Writer's Road

The Stale Bread Analogy

Hey BookWyrms,

I have been working furiously this year to finish the second draft of Shenanigans, and with NaNoWriMo this month, I’ve been thinking a lot about the expectations we hold for ourselves and what each draft should actually accomplish. A friend recently asked to read my WIP, and in giving a disclaimer for the realistic expectations of a second draft, an analogy was born. The more I thought about it, the more I thought I had something that could actually be helpful, so without further ado, I share with you: The Stale Bread analogy.

First Draft | Garbage

Every author has to start with a first draft. Whether you’re a planner or not, there is always a first draft, and that first draft is definitely the worst draft. (If it’s not your worst draft, then you are definitely doing something wrong.) Thus, the first draft is garbage. Or at least, it is allowed to be garbage. It’s meant to be thrown out. It can be filled with moldy plot holes and disgustingly broken rules. It will probably smell and certainly isn’t edible, but it has something to it, right? It may be a whole bag of garbage, but at least it’s a bag of something. Maybe there’s a banana in there that reminds you to put bananas on your shopping list.

I like to say that first drafts are allowed to be garbage because maybe your first draft isn’t that bad. Maybe it’s just a full recycling bin rather than heading straight to the city dump. The important thing is not to be disgusted by your garbage. It has it’s purpose.

Second Draft | Stale Bread

Your second draft should be stale bread. Now, maybe this isn’t the exact second time you’ve put your story down, but it is the second phase of advancement in editing, so we’ll simplify it and call it a second draft. More accurately, it is stale bread. Stale bread doesn’t look like garbage. It probably doesn’t smell, and it could be edible if you ignore the taste. That doesn’t mean there isn’t a little mold hiding here or there, so it should be inspected carefully before consumption. To put it even more plainly, your second draft should look like a book. There shouldn’t be any plot holes, although it probably isn’t well told just yet. Maybe there are a few things here or there that were missed, but it definitely looks like food, until you eat it and realize it’s stale.

Third Draft | Unfrosted Cake

The third draft or phase of editing is an unfrosted cake. Absolutely editable. You’d be perfectly happy to have a friend taste your unfrosted cake, and while they would be happy to try it, as even unfrosted cake is delicious, they might find themselves a little disappointed that your cake isn’t frosted. What I mean here is that your story should be utterly complete. No plot holes, no broken rules, no stale narrative. The only thing missing? Pizazz. You haven’t gone through to bring your character’s voices to life. You haven’t trimmed it down and fluffed it up until every single word makes your reader’s mouth water like a bite of the perfect cake.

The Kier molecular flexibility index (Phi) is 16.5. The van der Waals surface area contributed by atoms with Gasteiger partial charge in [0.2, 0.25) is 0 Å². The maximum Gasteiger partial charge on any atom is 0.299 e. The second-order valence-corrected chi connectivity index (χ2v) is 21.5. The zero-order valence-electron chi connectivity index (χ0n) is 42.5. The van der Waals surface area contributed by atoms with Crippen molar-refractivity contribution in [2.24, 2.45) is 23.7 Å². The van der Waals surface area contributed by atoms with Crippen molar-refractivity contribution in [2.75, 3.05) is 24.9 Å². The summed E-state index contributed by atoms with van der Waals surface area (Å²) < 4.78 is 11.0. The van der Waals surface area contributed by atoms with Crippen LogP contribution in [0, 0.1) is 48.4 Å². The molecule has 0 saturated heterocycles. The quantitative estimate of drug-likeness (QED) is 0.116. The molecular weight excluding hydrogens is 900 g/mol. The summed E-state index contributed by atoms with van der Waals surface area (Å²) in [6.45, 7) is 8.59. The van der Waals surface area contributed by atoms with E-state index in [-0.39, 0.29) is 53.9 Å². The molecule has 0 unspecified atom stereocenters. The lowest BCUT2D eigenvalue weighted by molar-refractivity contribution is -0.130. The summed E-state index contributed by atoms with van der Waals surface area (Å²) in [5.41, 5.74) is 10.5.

Final Draft | The Perfect Slice of Cake

As you may have guessed, the fourth and final draft is the perfect slice of cake. How often have you put down a slice of cake and come back for it later? Would you even be capable of such a thing if it were the perfect slice of cake? Of course not. It’s simply too good to wait until later to finish. This is your last draft.

As I mentioned before, not every phase of editing is a single draft. You could rewrite your story ten times before solving a problem area and continuing on to the next level of edits. The most important thing that I want you to understand, fellow writers, is that it is okay to write garbage and stale bread, because it is part of the evolution of writing. There is not always a direct path from point A to point B. Maybe in your first draft you’ve got every plot point down, but you’re lacking character arc. Maybe by the time you get to an unfrosted cake, you see that your narrative voice isn’t quite gripping enough. You simply need to learn to recognize what phase you are in, and what it will take to evolve.

I wish you luck, writers! As always, drop me a comment. Are you attempting NaNo this year? Which draft are you presently in? If you haven’t yet, don’t forget to sign up for the email list. Happy writing, BookWyrms!